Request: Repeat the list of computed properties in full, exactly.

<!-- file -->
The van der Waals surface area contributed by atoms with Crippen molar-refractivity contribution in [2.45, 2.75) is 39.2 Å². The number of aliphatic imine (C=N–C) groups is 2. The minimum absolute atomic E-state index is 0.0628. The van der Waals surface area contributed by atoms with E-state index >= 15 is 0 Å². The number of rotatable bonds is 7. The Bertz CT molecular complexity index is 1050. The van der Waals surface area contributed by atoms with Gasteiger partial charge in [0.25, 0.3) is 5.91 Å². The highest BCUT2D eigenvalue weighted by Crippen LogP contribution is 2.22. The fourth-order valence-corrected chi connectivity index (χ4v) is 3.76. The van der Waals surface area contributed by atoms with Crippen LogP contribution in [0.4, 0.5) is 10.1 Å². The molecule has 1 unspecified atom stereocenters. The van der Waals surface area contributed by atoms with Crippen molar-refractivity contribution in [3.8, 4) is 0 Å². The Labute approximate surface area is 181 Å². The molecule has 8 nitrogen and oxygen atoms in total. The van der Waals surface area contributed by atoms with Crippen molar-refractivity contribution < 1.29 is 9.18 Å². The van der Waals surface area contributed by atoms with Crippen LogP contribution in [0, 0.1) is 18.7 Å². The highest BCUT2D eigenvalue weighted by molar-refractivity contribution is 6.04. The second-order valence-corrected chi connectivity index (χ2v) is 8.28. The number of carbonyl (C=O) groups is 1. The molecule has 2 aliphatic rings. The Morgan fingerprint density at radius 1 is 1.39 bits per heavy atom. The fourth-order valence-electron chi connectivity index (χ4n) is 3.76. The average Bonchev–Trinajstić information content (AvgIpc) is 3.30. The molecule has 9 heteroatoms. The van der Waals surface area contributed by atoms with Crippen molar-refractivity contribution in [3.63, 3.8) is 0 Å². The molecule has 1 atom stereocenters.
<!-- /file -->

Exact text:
The van der Waals surface area contributed by atoms with Crippen molar-refractivity contribution in [2.45, 2.75) is 39.2 Å². The number of aliphatic imine (C=N–C) groups is 2. The minimum absolute atomic E-state index is 0.0628. The van der Waals surface area contributed by atoms with E-state index >= 15 is 0 Å². The number of rotatable bonds is 7. The Bertz CT molecular complexity index is 1050. The van der Waals surface area contributed by atoms with Gasteiger partial charge in [0.25, 0.3) is 5.91 Å². The highest BCUT2D eigenvalue weighted by Crippen LogP contribution is 2.22. The fourth-order valence-corrected chi connectivity index (χ4v) is 3.76. The van der Waals surface area contributed by atoms with Crippen LogP contribution in [0.4, 0.5) is 10.1 Å². The molecule has 1 unspecified atom stereocenters. The van der Waals surface area contributed by atoms with Crippen molar-refractivity contribution in [3.8, 4) is 0 Å². The Labute approximate surface area is 181 Å². The molecule has 8 nitrogen and oxygen atoms in total. The van der Waals surface area contributed by atoms with Crippen molar-refractivity contribution < 1.29 is 9.18 Å². The van der Waals surface area contributed by atoms with Crippen LogP contribution in [0, 0.1) is 18.7 Å². The highest BCUT2D eigenvalue weighted by molar-refractivity contribution is 6.04. The second-order valence-corrected chi connectivity index (χ2v) is 8.28. The number of carbonyl (C=O) groups is 1. The molecule has 2 aliphatic rings. The Morgan fingerprint density at radius 1 is 1.39 bits per heavy atom. The fourth-order valence-electron chi connectivity index (χ4n) is 3.76. The average Bonchev–Trinajstić information content (AvgIpc) is 3.30. The molecule has 9 heteroatoms. The van der Waals surface area contributed by atoms with Crippen molar-refractivity contribution in [3.63, 3.8) is 0 Å². The molecule has 1 atom stereocenters.